No one will work excessively hard unless they get a good enough reward and thus, we set out to find markets for the products coming from the hills. Over the course of the past two years, we have had an intersting stream of organic products coming into our store The Organic Shop, the most famous of which is the Gilgil asparagus. This crop was originally identified due to it’s close resemblance to an indigenous weed in the area. It was soon seen as a cash crop and many farmers were taught how to produce it even though it takes 2 years from seed to viable production!!
When the international buyers eventually stopped purchasing and abandoned the crops, some farmers continued to grow it and began looking for local markets. So what has all of this got to do with rabitts???

Asparagus is harvested every day yet brought down to market every three days. It has a fairly good shelf life and is hardy when being transported (unlike pawpaws :)It has it’s own niche in the market place as no one else really grows the crop.Gilgil just has the perfect conditions.
It makes logical sense then to figure that if other products could find a niche, be exclusive and of high value, then perhaps all was not lost but rather about to begin for the farmers in the area.

During our training we talked about value addittion and gave examples of organic products including meats , most of our farmers have never been to Nairobi let alone into a supermarket and were very suprised to learn of the possibilities……………….but……………where would they get the knowledge?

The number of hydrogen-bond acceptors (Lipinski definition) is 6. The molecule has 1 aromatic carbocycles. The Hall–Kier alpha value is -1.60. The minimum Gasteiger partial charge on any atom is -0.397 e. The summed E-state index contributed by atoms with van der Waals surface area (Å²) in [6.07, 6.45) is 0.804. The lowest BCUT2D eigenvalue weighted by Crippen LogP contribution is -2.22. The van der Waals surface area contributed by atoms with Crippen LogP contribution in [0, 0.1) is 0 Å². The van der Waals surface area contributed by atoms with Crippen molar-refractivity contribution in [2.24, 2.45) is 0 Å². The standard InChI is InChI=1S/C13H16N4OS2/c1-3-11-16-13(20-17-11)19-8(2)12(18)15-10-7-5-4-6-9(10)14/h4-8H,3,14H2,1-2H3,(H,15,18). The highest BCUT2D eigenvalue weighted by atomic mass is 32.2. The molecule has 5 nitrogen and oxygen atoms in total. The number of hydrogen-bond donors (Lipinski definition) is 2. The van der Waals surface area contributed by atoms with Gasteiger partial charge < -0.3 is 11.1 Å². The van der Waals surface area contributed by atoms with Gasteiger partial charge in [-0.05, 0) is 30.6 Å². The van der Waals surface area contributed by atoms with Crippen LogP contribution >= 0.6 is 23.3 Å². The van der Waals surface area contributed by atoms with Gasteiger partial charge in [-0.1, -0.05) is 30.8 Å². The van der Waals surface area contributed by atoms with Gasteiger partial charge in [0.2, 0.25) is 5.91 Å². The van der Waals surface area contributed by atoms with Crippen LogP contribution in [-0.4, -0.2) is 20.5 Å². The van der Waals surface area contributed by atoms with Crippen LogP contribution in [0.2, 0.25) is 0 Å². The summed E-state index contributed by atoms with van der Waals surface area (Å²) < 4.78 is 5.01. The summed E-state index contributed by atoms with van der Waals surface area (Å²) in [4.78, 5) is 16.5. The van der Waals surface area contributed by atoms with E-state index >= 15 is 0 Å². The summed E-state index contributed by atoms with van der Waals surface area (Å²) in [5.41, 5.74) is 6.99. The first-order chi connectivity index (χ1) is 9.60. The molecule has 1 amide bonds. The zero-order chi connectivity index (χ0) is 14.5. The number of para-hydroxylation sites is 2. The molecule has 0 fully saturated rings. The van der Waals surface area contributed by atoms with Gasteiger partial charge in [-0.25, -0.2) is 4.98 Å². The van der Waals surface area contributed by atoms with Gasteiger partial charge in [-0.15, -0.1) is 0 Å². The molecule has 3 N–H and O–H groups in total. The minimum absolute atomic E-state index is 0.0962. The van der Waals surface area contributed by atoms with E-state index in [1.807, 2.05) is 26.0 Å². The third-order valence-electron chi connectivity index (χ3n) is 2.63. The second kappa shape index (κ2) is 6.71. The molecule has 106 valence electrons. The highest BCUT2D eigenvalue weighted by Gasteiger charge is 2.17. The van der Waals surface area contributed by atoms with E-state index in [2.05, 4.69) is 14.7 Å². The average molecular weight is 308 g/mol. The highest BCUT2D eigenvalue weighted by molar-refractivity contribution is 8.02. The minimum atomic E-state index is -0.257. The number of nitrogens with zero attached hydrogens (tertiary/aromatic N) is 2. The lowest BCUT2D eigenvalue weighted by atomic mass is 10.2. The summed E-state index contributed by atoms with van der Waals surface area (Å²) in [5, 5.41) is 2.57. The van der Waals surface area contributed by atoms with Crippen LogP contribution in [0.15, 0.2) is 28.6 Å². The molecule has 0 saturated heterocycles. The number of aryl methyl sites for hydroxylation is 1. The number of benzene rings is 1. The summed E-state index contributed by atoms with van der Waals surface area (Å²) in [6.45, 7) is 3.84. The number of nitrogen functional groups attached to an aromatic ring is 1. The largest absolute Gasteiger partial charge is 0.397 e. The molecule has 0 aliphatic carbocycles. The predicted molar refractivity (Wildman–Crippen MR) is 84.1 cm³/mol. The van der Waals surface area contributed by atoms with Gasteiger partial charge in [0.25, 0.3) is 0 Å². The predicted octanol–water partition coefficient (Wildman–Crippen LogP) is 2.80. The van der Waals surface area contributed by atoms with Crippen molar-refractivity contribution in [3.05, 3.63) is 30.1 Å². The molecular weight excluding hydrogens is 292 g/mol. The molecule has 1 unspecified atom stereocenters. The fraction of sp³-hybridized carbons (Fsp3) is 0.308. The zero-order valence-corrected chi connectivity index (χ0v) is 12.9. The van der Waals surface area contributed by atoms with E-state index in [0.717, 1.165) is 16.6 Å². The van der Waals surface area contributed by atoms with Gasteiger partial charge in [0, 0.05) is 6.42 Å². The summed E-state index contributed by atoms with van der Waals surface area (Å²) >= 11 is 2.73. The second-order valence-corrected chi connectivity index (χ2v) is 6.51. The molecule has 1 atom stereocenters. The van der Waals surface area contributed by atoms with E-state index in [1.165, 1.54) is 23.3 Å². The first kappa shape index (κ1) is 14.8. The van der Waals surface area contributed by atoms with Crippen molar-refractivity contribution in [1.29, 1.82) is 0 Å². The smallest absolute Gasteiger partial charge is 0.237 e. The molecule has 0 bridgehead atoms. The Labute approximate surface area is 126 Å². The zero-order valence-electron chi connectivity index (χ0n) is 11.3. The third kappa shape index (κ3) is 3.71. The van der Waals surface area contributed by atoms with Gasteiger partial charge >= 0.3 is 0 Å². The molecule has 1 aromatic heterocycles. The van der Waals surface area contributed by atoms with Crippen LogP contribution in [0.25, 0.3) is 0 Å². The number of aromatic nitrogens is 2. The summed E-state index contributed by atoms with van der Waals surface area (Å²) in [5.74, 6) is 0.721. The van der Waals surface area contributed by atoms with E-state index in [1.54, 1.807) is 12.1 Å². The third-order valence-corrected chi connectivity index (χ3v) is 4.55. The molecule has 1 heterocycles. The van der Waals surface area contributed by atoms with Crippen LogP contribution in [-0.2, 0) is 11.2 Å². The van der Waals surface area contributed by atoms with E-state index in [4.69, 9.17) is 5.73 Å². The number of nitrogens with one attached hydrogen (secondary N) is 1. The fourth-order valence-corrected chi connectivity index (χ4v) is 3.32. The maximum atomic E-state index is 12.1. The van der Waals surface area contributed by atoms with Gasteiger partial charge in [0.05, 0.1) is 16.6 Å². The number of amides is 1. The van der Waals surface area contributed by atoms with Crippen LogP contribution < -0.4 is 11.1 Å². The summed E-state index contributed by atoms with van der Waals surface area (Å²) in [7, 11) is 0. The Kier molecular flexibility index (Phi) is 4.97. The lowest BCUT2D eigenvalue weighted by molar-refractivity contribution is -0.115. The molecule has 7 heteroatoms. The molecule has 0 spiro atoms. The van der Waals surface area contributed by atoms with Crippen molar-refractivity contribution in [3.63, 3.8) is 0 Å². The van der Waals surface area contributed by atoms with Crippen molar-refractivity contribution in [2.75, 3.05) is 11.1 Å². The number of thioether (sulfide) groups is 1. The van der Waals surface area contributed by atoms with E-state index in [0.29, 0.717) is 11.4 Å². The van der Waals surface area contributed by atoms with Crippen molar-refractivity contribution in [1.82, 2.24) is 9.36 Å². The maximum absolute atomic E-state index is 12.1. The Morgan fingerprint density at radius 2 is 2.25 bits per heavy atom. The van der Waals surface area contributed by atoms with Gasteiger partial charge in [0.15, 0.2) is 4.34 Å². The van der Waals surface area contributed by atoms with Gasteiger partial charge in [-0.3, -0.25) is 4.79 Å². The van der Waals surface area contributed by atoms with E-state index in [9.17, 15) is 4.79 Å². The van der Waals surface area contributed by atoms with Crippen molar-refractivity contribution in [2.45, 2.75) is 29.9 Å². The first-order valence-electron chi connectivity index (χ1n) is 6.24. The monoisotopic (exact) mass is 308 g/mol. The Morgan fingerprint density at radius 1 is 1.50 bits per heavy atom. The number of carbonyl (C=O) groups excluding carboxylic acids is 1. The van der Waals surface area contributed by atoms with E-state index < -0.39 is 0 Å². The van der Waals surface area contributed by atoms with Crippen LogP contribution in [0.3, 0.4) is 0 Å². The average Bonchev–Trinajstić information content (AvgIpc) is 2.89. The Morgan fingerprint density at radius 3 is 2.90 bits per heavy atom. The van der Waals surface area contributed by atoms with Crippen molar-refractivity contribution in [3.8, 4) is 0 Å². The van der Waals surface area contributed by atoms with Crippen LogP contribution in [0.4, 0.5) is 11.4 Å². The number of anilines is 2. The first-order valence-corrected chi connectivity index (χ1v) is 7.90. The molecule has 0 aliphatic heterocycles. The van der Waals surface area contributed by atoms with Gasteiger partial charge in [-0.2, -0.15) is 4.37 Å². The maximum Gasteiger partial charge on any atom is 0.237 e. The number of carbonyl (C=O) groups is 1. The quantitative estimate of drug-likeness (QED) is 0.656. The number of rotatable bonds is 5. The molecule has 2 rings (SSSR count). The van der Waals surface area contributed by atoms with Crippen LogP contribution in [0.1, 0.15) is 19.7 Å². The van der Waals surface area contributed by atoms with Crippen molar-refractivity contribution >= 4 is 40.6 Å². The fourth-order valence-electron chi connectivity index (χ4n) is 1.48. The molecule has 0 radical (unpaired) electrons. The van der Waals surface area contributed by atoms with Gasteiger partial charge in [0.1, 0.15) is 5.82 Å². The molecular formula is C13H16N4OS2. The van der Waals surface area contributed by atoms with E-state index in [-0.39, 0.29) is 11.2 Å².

About 6 months ago, an elderly man called me and said he wanted to talk to me about rabitts. I immediatly thought ‘Salamonella’!! I’d seen farmers with skinned rabbits in plastic bags festering in the sun at farmers markets .!! None-the-less and not to be put off, the old man and his daughter travelled to Nairobi to discuss the possibilities. I gave them as much information as I could about the cold chain, statutory labelling requirements, slaughter house hygiene etc. The old man asked me to put my requirements in writing, which I did and off they went. I felt mean as the obstacles were simply too high for these guys to meet up in the hills.